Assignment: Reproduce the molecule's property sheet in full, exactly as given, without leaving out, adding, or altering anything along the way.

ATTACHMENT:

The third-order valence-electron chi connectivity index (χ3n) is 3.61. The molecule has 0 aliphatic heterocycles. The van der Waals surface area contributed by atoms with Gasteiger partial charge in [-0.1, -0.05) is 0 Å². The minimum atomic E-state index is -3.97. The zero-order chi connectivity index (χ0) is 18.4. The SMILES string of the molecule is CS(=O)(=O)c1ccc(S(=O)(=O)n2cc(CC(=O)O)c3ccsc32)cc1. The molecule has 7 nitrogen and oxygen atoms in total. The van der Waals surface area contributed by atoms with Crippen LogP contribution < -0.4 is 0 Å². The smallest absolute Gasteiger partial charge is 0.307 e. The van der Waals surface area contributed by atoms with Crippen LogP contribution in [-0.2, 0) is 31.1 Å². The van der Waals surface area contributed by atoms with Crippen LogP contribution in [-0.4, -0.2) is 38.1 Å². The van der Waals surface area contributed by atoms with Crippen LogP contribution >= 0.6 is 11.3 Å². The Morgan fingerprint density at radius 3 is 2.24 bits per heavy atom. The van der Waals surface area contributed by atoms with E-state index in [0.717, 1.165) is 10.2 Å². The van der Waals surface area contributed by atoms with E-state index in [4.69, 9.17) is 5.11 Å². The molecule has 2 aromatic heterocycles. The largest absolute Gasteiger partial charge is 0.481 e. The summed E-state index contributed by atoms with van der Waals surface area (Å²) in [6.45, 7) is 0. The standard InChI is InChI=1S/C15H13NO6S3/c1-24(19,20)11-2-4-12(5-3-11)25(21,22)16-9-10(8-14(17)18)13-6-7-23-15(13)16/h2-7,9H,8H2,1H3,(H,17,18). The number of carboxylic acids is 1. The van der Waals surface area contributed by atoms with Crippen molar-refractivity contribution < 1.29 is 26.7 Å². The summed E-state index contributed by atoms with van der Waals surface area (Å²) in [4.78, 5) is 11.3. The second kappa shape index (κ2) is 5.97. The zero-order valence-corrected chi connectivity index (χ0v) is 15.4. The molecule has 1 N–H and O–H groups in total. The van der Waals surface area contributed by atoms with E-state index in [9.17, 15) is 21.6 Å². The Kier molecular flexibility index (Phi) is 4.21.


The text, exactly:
The third-order valence-electron chi connectivity index (χ3n) is 3.61. The molecule has 0 aliphatic heterocycles. The van der Waals surface area contributed by atoms with Gasteiger partial charge in [-0.1, -0.05) is 0 Å². The minimum atomic E-state index is -3.97. The zero-order chi connectivity index (χ0) is 18.4. The SMILES string of the molecule is CS(=O)(=O)c1ccc(S(=O)(=O)n2cc(CC(=O)O)c3ccsc32)cc1. The molecule has 7 nitrogen and oxygen atoms in total. The van der Waals surface area contributed by atoms with Crippen LogP contribution < -0.4 is 0 Å². The smallest absolute Gasteiger partial charge is 0.307 e. The van der Waals surface area contributed by atoms with Crippen LogP contribution in [-0.2, 0) is 31.1 Å². The van der Waals surface area contributed by atoms with Crippen LogP contribution in [-0.4, -0.2) is 38.1 Å². The van der Waals surface area contributed by atoms with Crippen LogP contribution >= 0.6 is 11.3 Å². The Morgan fingerprint density at radius 3 is 2.24 bits per heavy atom. The van der Waals surface area contributed by atoms with E-state index in [0.717, 1.165) is 10.2 Å². The van der Waals surface area contributed by atoms with E-state index in [4.69, 9.17) is 5.11 Å². The molecule has 2 aromatic heterocycles. The largest absolute Gasteiger partial charge is 0.481 e. The summed E-state index contributed by atoms with van der Waals surface area (Å²) in [6.45, 7) is 0. The standard InChI is InChI=1S/C15H13NO6S3/c1-24(19,20)11-2-4-12(5-3-11)25(21,22)16-9-10(8-14(17)18)13-6-7-23-15(13)16/h2-7,9H,8H2,1H3,(H,17,18). The number of carboxylic acids is 1. The van der Waals surface area contributed by atoms with Crippen molar-refractivity contribution < 1.29 is 26.7 Å². The summed E-state index contributed by atoms with van der Waals surface area (Å²) in [4.78, 5) is 11.3. The second kappa shape index (κ2) is 5.97. The zero-order valence-corrected chi connectivity index (χ0v) is 15.4. The molecule has 1 N–H and O–H groups in total. The van der Waals surface area contributed by atoms with E-state index in [9.17, 15) is 21.6 Å². The Kier molecular flexibility index (Phi) is 4.21.